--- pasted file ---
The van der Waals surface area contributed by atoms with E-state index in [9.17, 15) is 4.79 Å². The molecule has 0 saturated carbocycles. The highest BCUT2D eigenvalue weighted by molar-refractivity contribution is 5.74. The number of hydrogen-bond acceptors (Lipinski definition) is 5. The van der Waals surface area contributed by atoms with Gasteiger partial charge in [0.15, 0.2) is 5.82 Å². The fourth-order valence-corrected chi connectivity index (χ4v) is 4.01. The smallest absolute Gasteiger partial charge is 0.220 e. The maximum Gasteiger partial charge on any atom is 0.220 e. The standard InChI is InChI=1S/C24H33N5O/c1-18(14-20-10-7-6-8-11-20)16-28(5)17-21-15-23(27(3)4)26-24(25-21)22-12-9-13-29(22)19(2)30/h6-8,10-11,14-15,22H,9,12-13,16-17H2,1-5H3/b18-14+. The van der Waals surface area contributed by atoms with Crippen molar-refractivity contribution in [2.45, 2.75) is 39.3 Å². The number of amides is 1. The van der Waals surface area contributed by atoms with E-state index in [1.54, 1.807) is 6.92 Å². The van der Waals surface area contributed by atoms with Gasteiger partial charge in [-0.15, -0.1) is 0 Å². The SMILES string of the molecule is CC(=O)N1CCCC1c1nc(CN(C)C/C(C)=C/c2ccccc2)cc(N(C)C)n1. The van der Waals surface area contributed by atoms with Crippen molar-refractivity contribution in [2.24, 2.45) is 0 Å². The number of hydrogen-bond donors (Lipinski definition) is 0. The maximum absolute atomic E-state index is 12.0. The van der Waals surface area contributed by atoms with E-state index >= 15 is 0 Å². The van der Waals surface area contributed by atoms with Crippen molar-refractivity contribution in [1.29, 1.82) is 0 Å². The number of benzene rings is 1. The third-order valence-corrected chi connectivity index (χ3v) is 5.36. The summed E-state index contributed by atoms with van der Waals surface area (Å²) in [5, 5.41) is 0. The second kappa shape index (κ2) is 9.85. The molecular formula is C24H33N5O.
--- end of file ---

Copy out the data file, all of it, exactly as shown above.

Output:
The van der Waals surface area contributed by atoms with E-state index in [9.17, 15) is 4.79 Å². The molecule has 0 saturated carbocycles. The highest BCUT2D eigenvalue weighted by molar-refractivity contribution is 5.74. The number of hydrogen-bond acceptors (Lipinski definition) is 5. The van der Waals surface area contributed by atoms with Gasteiger partial charge in [0.15, 0.2) is 5.82 Å². The fourth-order valence-corrected chi connectivity index (χ4v) is 4.01. The smallest absolute Gasteiger partial charge is 0.220 e. The maximum Gasteiger partial charge on any atom is 0.220 e. The standard InChI is InChI=1S/C24H33N5O/c1-18(14-20-10-7-6-8-11-20)16-28(5)17-21-15-23(27(3)4)26-24(25-21)22-12-9-13-29(22)19(2)30/h6-8,10-11,14-15,22H,9,12-13,16-17H2,1-5H3/b18-14+. The van der Waals surface area contributed by atoms with Crippen molar-refractivity contribution in [2.45, 2.75) is 39.3 Å². The number of amides is 1. The van der Waals surface area contributed by atoms with E-state index in [1.54, 1.807) is 6.92 Å². The van der Waals surface area contributed by atoms with Gasteiger partial charge in [-0.15, -0.1) is 0 Å². The SMILES string of the molecule is CC(=O)N1CCCC1c1nc(CN(C)C/C(C)=C/c2ccccc2)cc(N(C)C)n1. The van der Waals surface area contributed by atoms with Crippen molar-refractivity contribution in [2.24, 2.45) is 0 Å². The number of hydrogen-bond donors (Lipinski definition) is 0. The maximum absolute atomic E-state index is 12.0. The van der Waals surface area contributed by atoms with E-state index >= 15 is 0 Å². The van der Waals surface area contributed by atoms with Crippen molar-refractivity contribution in [1.29, 1.82) is 0 Å². The number of benzene rings is 1. The third-order valence-corrected chi connectivity index (χ3v) is 5.36. The summed E-state index contributed by atoms with van der Waals surface area (Å²) in [5, 5.41) is 0. The second kappa shape index (κ2) is 9.85. The molecular formula is C24H33N5O.